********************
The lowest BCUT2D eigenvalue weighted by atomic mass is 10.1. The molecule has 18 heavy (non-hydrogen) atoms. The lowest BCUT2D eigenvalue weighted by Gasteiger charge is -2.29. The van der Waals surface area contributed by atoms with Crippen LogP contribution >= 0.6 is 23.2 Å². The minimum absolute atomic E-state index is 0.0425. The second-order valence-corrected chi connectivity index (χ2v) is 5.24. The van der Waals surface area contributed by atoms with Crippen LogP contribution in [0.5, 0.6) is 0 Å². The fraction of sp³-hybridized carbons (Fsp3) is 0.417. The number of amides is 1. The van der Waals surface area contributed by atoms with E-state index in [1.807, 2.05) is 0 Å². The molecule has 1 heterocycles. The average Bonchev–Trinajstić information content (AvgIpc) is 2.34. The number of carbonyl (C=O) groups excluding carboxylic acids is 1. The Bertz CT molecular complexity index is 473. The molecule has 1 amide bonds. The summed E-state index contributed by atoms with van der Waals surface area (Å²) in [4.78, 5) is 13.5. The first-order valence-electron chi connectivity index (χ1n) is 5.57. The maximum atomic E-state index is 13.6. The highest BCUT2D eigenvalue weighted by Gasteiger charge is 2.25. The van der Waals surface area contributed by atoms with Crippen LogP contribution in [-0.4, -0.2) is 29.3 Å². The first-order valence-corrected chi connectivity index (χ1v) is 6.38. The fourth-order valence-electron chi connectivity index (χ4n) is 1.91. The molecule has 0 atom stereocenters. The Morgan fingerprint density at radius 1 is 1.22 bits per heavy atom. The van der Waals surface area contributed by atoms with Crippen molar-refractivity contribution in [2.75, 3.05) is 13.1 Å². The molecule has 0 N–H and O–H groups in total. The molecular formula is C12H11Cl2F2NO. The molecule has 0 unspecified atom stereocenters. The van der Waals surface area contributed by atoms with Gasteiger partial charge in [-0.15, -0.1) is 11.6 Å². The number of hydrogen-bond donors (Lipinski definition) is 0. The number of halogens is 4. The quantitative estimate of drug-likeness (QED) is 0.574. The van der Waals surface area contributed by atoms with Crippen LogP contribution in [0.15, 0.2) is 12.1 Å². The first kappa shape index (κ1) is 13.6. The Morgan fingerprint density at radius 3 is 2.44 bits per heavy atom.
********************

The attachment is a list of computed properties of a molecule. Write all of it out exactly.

The lowest BCUT2D eigenvalue weighted by atomic mass is 10.1. The molecule has 18 heavy (non-hydrogen) atoms. The lowest BCUT2D eigenvalue weighted by Gasteiger charge is -2.29. The van der Waals surface area contributed by atoms with Crippen LogP contribution >= 0.6 is 23.2 Å². The minimum absolute atomic E-state index is 0.0425. The second-order valence-corrected chi connectivity index (χ2v) is 5.24. The van der Waals surface area contributed by atoms with Crippen LogP contribution in [0.5, 0.6) is 0 Å². The fraction of sp³-hybridized carbons (Fsp3) is 0.417. The number of amides is 1. The van der Waals surface area contributed by atoms with E-state index in [1.807, 2.05) is 0 Å². The molecule has 1 heterocycles. The average Bonchev–Trinajstić information content (AvgIpc) is 2.34. The number of carbonyl (C=O) groups excluding carboxylic acids is 1. The Bertz CT molecular complexity index is 473. The molecule has 1 amide bonds. The summed E-state index contributed by atoms with van der Waals surface area (Å²) in [4.78, 5) is 13.5. The first-order valence-electron chi connectivity index (χ1n) is 5.57. The maximum atomic E-state index is 13.6. The highest BCUT2D eigenvalue weighted by Gasteiger charge is 2.25. The van der Waals surface area contributed by atoms with Crippen LogP contribution in [-0.4, -0.2) is 29.3 Å². The first-order valence-corrected chi connectivity index (χ1v) is 6.38. The fourth-order valence-electron chi connectivity index (χ4n) is 1.91. The molecule has 0 atom stereocenters. The Morgan fingerprint density at radius 1 is 1.22 bits per heavy atom. The van der Waals surface area contributed by atoms with Crippen molar-refractivity contribution in [2.75, 3.05) is 13.1 Å². The molecule has 0 N–H and O–H groups in total. The molecular formula is C12H11Cl2F2NO. The molecule has 0 unspecified atom stereocenters. The van der Waals surface area contributed by atoms with Gasteiger partial charge in [-0.15, -0.1) is 11.6 Å². The number of hydrogen-bond donors (Lipinski definition) is 0. The number of halogens is 4. The quantitative estimate of drug-likeness (QED) is 0.574. The van der Waals surface area contributed by atoms with Crippen LogP contribution in [0.15, 0.2) is 12.1 Å². The first kappa shape index (κ1) is 13.6. The Morgan fingerprint density at radius 3 is 2.44 bits per heavy atom.